Cramlington Village – Watercolour
This is the old village of Cramlington in Northumberland. I have done the usual outline drawing focusing my attention on the church mainly.
Now on with the sky wash. I pre wet the sky area using my 1.5″ wash brush. I have only used 1 colour which is cobalt blue.Slap on the blue nice and strong from the top stroking across getting weaker as I come further down.
Now simply wash out the brush and suck out some clouds, quite a few clouds on this one.
Make sure the sky is totally dry before moving onto stage 2.
For those distant trees I used my No 8 round brush firstly get some well watered yellow ochre and drop this into the tree areas. Followed by a mixture of hookers green and yellow ochre, pop this in whilst the yellow ochre is still wet. Then finally a little bit of cobalt blue just to add a little bit of depth here and there.
Whilst I was waiting for these to dry I painted in a few details to start of the buildings, this was a little bit of burnt sienna, nice and watery into that roof. For the few windows that you will see that I have filled in, I used a mixture of cobalt blue and burnt sienna. All of this was done with my No 8 round brush.
Quite a lot of buildings have been done in this one, but its all the same mixes. For the lighter right hand side of the church, I used yellow ochre mixed with a touch of raw umber. Also the same mix on the building to the right of the church. Now with a touch more water into the same mix I painted the distant building on the far left.
For the darker side of the church I used just raw umber and all the other brown bits of the buildings were painted in the same colour. Notice the bits of white left here and there which is where the windows are going to go, leave it white for the time being.For the brown roof on the church I have used a mixture of cobalt blue and light red.
For the bluer roofs I used cobalt blue and the tiniest touch of burnt sienna. Again notice the blue roof on the building in the distance on the left is a lot weaker.
Now for some more serious detail.
All of the windows that I’ve painted in these buildings including the big ones in the church have been done with a mixture of cobalt blue and burnt sienna, keeping it fairly dark. But notice I have left the clock bit just white paper.For the more detailed stone work on the church I have basically darkened my raw umber with a touch of cobalt blue into it. Don’t bother going into the detail of stone work on something like this, its merely a few strokes of darker brown.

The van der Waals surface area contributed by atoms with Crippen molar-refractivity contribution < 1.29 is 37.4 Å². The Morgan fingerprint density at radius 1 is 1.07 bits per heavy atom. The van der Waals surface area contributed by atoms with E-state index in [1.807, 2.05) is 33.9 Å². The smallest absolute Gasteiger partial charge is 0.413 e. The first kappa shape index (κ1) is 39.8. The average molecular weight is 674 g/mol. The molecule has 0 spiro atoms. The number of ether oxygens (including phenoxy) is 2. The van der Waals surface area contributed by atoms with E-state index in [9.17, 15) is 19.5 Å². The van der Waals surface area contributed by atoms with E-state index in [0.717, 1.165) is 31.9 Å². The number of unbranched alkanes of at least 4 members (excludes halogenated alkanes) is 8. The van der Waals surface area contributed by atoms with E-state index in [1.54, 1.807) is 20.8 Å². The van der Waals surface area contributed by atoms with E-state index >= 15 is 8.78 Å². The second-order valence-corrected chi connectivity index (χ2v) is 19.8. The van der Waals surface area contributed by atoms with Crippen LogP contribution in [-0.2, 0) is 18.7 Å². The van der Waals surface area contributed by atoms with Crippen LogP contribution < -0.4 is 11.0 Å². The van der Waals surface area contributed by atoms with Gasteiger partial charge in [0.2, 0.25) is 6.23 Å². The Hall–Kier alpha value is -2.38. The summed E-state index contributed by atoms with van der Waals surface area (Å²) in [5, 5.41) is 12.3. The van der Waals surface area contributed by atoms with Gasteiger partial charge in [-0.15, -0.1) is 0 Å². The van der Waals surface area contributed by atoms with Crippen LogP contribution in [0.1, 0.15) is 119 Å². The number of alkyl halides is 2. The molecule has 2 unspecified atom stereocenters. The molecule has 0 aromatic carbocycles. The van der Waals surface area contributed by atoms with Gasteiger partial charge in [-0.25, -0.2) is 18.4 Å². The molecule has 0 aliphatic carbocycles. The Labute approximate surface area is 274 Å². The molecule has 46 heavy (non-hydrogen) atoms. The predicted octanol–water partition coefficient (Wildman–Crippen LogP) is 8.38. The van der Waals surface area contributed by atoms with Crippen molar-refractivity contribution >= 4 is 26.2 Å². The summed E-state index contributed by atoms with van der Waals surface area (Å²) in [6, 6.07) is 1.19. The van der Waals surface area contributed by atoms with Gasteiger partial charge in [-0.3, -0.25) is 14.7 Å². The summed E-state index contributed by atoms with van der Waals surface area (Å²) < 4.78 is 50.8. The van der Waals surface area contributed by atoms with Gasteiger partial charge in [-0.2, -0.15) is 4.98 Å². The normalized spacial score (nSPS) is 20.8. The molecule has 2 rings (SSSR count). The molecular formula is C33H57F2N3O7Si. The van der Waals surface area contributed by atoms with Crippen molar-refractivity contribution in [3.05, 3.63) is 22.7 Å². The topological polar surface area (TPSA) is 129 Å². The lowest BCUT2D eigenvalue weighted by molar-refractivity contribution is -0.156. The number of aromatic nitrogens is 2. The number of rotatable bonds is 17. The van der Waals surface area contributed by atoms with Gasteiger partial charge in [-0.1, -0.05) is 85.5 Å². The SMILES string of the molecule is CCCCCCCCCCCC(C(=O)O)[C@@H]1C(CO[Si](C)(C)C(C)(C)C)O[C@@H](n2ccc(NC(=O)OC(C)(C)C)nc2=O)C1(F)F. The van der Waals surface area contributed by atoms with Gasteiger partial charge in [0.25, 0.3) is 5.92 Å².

Now let all of this before starting on the first of the big trees. I firstly did the trunks and boughs of the trees and this was a mixture of cobalt blue and raw umber into it, keeping it nice and dark. I used my No 3 rigger brush. Simply pull the brush upwards getting thinner as I come further up, don’t fiddle about with twigs.
Now I changed to my 3/4″ flat brush and with the side of the brush just tapped on for the start of the foliage now some nice and strong burnt sienna, that lovely reddy brown mix, followed by the tiniest few bits of hookers green mixed with burnt sienna don’t let the green take over. For darker areas pop in a little but of cobalt blue here and there. All of this was done whilst the first colour was still wet. I stippled on a bit of the burnt sienna and yellow ochre for the base of the trees to create that hedge.
Let all of this dry.
Now its time for shadow time for all we have done so far. For this I used a mixture of cobalt blue alizarin crimson and burnt sienna. Look carefully at where I have put the shadow. The smaller building in the middle of the 3 buildings to the right of the church has got a shadow cast on the roof from the building to the right of it. The church itself has got a bit of shadow cast on it from the building to the right of it. Pay attention to shadows across the top of each window and down the right hand side of each window. The same applies to doorways. There is also fairly strong shadow underneath roofs where the roof meets the building.
When you are doing anything to do with shadow, always think about what is going to cast a shadow on what. Look at the building in the far distance on the left hand side of the building. This has got a shadow on it cast by the lower part of the church roof.
Once I got all this done I use my 3/4″ wash brush and put in a very simple wash into the road, this was cobalt blue with a touch of light red. Once it had dried I did a was with yellow ochre with touch of hookers green onto the village green.
Now for the big clump of trees to the left and its exactly the same techniques and colours and the other big trees that we did, but of course everything is getting a little bit darker and stronger.
For the wall underneath I used raw umber with a touch of blue and simply block it in, don’t fiddle with this.For bushy stuff in between tree and wall this was a good and strong hookers green and yellow ochre mixed, with blue dropped in whilst it is still wet.
For the bit of curb a little bit of cobalt blue with burnt sienna nice and dark, then drop in a touch of light red to warm it slightly. Again have a cup of tea, let it dry.
The final stages now, these pots down on the bottom left I blocked the base part in using light red and my No 8 round brush. Then once it had dried a good strong mix of hookers green and burnt sienna for the greenery. For the posts on the village green I use a mixture of raw umber with cobalt blue fairly strong and just a simple stroke with the tip of my round brush for these. But remember they are going to get smaller as you go further away.
Then finally shadow these last few pieces, shadow from the pots, shadow from the sticks on the village green and a little bit of shadow coming across the road from the bottom right hand corner. Hey presto Cramlington old village.
Not too much of a difficult one to start off the New Year.